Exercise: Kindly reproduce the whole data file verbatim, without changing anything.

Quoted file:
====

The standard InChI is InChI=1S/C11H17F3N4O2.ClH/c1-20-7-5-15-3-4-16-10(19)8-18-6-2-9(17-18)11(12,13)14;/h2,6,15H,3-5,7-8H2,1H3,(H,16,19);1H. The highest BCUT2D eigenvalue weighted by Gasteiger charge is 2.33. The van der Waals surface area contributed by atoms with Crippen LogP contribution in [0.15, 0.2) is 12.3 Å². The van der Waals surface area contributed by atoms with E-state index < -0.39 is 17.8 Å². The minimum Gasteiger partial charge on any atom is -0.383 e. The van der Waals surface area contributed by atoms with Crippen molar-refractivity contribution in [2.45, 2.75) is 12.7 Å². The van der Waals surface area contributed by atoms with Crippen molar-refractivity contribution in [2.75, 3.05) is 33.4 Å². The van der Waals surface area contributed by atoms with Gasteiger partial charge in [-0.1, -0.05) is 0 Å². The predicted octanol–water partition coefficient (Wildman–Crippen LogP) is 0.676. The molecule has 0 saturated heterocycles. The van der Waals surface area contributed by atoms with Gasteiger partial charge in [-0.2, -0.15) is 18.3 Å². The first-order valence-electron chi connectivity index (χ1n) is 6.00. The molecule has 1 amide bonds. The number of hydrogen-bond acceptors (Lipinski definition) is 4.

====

The standard InChI is InChI=1S/C11H17F3N4O2.ClH/c1-20-7-5-15-3-4-16-10(19)8-18-6-2-9(17-18)11(12,13)14;/h2,6,15H,3-5,7-8H2,1H3,(H,16,19);1H. The highest BCUT2D eigenvalue weighted by Gasteiger charge is 2.33. The van der Waals surface area contributed by atoms with Crippen LogP contribution in [0.15, 0.2) is 12.3 Å². The van der Waals surface area contributed by atoms with E-state index < -0.39 is 17.8 Å². The minimum Gasteiger partial charge on any atom is -0.383 e. The van der Waals surface area contributed by atoms with Crippen molar-refractivity contribution in [2.45, 2.75) is 12.7 Å². The van der Waals surface area contributed by atoms with Crippen molar-refractivity contribution in [2.75, 3.05) is 33.4 Å². The van der Waals surface area contributed by atoms with Gasteiger partial charge in [-0.1, -0.05) is 0 Å². The predicted octanol–water partition coefficient (Wildman–Crippen LogP) is 0.676. The molecule has 0 saturated heterocycles. The van der Waals surface area contributed by atoms with Gasteiger partial charge in [-0.2, -0.15) is 18.3 Å². The first-order valence-electron chi connectivity index (χ1n) is 6.00. The molecule has 1 amide bonds. The number of hydrogen-bond acceptors (Lipinski definition) is 4.